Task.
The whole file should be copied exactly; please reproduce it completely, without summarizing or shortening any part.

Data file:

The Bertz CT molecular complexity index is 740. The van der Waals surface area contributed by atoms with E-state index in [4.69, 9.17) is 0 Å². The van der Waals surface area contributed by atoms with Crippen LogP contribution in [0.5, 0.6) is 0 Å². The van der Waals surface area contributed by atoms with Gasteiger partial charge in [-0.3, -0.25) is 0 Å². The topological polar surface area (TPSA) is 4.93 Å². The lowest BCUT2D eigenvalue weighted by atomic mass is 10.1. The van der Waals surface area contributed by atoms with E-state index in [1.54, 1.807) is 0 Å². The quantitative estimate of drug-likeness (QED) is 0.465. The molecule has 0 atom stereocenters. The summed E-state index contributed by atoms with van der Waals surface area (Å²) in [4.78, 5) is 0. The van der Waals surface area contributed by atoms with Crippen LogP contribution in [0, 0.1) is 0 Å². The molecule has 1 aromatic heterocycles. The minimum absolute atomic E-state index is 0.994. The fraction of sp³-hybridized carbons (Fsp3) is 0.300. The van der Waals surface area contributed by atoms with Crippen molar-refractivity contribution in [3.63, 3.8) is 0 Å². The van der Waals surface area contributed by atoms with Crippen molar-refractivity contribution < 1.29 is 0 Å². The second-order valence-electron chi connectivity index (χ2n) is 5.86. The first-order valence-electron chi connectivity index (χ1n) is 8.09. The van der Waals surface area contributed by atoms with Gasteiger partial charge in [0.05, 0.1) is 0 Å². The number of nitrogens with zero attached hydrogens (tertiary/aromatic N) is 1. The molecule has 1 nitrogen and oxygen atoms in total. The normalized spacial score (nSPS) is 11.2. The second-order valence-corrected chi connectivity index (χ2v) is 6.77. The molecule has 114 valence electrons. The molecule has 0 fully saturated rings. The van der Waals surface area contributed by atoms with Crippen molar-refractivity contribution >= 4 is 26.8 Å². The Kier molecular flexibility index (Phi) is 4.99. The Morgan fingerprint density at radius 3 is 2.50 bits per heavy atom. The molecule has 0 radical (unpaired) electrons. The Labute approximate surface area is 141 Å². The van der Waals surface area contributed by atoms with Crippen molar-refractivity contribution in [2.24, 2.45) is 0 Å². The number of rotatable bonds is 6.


The Bertz CT molecular complexity index is 740. The van der Waals surface area contributed by atoms with E-state index in [4.69, 9.17) is 0 Å². The van der Waals surface area contributed by atoms with Crippen LogP contribution in [0.5, 0.6) is 0 Å². The van der Waals surface area contributed by atoms with Gasteiger partial charge in [-0.3, -0.25) is 0 Å². The topological polar surface area (TPSA) is 4.93 Å². The lowest BCUT2D eigenvalue weighted by atomic mass is 10.1. The van der Waals surface area contributed by atoms with E-state index in [1.54, 1.807) is 0 Å². The quantitative estimate of drug-likeness (QED) is 0.465. The molecule has 0 atom stereocenters. The summed E-state index contributed by atoms with van der Waals surface area (Å²) in [4.78, 5) is 0. The van der Waals surface area contributed by atoms with Crippen LogP contribution in [0, 0.1) is 0 Å². The molecule has 1 aromatic heterocycles. The minimum absolute atomic E-state index is 0.994. The fraction of sp³-hybridized carbons (Fsp3) is 0.300. The van der Waals surface area contributed by atoms with Crippen molar-refractivity contribution in [3.63, 3.8) is 0 Å². The van der Waals surface area contributed by atoms with Crippen molar-refractivity contribution < 1.29 is 0 Å². The second-order valence-electron chi connectivity index (χ2n) is 5.86. The first-order valence-electron chi connectivity index (χ1n) is 8.09. The van der Waals surface area contributed by atoms with Gasteiger partial charge in [0.05, 0.1) is 0 Å². The number of nitrogens with zero attached hydrogens (tertiary/aromatic N) is 1. The molecule has 1 nitrogen and oxygen atoms in total. The normalized spacial score (nSPS) is 11.2. The second-order valence-corrected chi connectivity index (χ2v) is 6.77. The molecule has 114 valence electrons. The molecule has 0 fully saturated rings. The van der Waals surface area contributed by atoms with Crippen molar-refractivity contribution >= 4 is 26.8 Å². The Kier molecular flexibility index (Phi) is 4.99. The Morgan fingerprint density at radius 3 is 2.50 bits per heavy atom. The molecule has 0 radical (unpaired) electrons. The Labute approximate surface area is 141 Å². The van der Waals surface area contributed by atoms with Crippen molar-refractivity contribution in [2.24, 2.45) is 0 Å². The number of rotatable bonds is 6.